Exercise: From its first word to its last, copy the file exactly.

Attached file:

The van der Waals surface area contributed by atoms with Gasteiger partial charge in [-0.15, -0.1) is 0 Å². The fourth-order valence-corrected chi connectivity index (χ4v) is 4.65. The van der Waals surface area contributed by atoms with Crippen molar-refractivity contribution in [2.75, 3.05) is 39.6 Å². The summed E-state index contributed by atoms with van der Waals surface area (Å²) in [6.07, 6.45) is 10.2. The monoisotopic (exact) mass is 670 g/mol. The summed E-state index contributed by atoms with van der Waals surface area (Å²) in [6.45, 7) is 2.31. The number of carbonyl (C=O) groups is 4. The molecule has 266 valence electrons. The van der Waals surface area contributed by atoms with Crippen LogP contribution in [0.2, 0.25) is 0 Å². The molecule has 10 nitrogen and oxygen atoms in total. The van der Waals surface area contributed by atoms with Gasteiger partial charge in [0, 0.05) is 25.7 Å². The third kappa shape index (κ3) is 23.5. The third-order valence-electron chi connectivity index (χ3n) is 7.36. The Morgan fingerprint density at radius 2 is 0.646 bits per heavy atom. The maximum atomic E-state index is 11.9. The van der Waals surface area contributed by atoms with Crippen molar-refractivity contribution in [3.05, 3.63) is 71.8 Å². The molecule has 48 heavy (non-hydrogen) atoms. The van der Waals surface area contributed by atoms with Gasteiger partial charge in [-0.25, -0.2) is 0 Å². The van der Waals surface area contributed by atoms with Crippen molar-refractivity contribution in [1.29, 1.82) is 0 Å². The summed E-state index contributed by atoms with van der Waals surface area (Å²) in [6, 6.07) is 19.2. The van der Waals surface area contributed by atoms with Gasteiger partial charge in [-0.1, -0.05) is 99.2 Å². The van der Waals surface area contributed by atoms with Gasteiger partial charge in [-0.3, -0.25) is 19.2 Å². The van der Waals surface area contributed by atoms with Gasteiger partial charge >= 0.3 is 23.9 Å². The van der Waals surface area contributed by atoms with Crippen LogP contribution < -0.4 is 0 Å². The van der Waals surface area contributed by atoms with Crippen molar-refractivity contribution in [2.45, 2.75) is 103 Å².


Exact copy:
The van der Waals surface area contributed by atoms with Gasteiger partial charge in [-0.15, -0.1) is 0 Å². The fourth-order valence-corrected chi connectivity index (χ4v) is 4.65. The van der Waals surface area contributed by atoms with Crippen molar-refractivity contribution in [2.75, 3.05) is 39.6 Å². The summed E-state index contributed by atoms with van der Waals surface area (Å²) in [6.07, 6.45) is 10.2. The monoisotopic (exact) mass is 670 g/mol. The summed E-state index contributed by atoms with van der Waals surface area (Å²) in [6.45, 7) is 2.31. The number of carbonyl (C=O) groups is 4. The molecule has 266 valence electrons. The van der Waals surface area contributed by atoms with Crippen LogP contribution in [0.2, 0.25) is 0 Å². The molecule has 10 nitrogen and oxygen atoms in total. The van der Waals surface area contributed by atoms with Gasteiger partial charge in [0, 0.05) is 25.7 Å². The third kappa shape index (κ3) is 23.5. The third-order valence-electron chi connectivity index (χ3n) is 7.36. The Morgan fingerprint density at radius 2 is 0.646 bits per heavy atom. The maximum atomic E-state index is 11.9. The van der Waals surface area contributed by atoms with Crippen molar-refractivity contribution in [3.05, 3.63) is 71.8 Å². The molecule has 48 heavy (non-hydrogen) atoms. The van der Waals surface area contributed by atoms with Gasteiger partial charge in [-0.25, -0.2) is 0 Å². The van der Waals surface area contributed by atoms with Crippen molar-refractivity contribution in [1.29, 1.82) is 0 Å². The summed E-state index contributed by atoms with van der Waals surface area (Å²) in [6, 6.07) is 19.2. The van der Waals surface area contributed by atoms with Gasteiger partial charge in [-0.1, -0.05) is 99.2 Å². The van der Waals surface area contributed by atoms with Gasteiger partial charge in [-0.3, -0.25) is 19.2 Å². The van der Waals surface area contributed by atoms with Gasteiger partial charge >= 0.3 is 23.9 Å². The van der Waals surface area contributed by atoms with Crippen LogP contribution < -0.4 is 0 Å². The van der Waals surface area contributed by atoms with Crippen molar-refractivity contribution in [2.45, 2.75) is 103 Å².